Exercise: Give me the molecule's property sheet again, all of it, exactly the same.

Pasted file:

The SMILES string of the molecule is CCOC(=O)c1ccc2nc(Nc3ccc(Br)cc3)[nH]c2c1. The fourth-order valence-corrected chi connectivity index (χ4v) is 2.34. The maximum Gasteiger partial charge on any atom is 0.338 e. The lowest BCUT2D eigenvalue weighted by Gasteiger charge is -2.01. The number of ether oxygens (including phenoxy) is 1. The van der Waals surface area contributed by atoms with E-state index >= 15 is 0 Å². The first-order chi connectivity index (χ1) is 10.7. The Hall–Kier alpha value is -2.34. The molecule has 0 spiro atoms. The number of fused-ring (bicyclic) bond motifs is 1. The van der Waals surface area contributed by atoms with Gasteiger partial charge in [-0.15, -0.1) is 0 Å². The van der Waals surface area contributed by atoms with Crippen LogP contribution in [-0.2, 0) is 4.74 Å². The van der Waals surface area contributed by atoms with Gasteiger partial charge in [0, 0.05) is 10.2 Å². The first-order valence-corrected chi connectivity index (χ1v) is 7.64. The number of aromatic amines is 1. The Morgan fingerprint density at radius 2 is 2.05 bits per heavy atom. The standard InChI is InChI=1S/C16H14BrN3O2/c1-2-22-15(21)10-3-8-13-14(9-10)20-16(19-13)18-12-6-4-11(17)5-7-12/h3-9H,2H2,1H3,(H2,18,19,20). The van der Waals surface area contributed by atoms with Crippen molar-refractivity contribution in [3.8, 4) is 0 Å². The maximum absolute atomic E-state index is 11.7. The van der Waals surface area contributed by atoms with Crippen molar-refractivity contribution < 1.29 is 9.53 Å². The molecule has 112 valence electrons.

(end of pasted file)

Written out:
The SMILES string of the molecule is CCOC(=O)c1ccc2nc(Nc3ccc(Br)cc3)[nH]c2c1. The fourth-order valence-corrected chi connectivity index (χ4v) is 2.34. The maximum Gasteiger partial charge on any atom is 0.338 e. The lowest BCUT2D eigenvalue weighted by Gasteiger charge is -2.01. The number of ether oxygens (including phenoxy) is 1. The van der Waals surface area contributed by atoms with E-state index >= 15 is 0 Å². The first-order chi connectivity index (χ1) is 10.7. The Hall–Kier alpha value is -2.34. The molecule has 0 spiro atoms. The number of fused-ring (bicyclic) bond motifs is 1. The van der Waals surface area contributed by atoms with Gasteiger partial charge in [-0.15, -0.1) is 0 Å². The van der Waals surface area contributed by atoms with Crippen LogP contribution in [-0.2, 0) is 4.74 Å². The van der Waals surface area contributed by atoms with Gasteiger partial charge in [0, 0.05) is 10.2 Å². The first-order valence-corrected chi connectivity index (χ1v) is 7.64. The number of aromatic amines is 1. The Morgan fingerprint density at radius 2 is 2.05 bits per heavy atom. The standard InChI is InChI=1S/C16H14BrN3O2/c1-2-22-15(21)10-3-8-13-14(9-10)20-16(19-13)18-12-6-4-11(17)5-7-12/h3-9H,2H2,1H3,(H2,18,19,20). The van der Waals surface area contributed by atoms with Crippen molar-refractivity contribution in [3.8, 4) is 0 Å². The maximum absolute atomic E-state index is 11.7. The van der Waals surface area contributed by atoms with Crippen molar-refractivity contribution < 1.29 is 9.53 Å². The molecule has 112 valence electrons.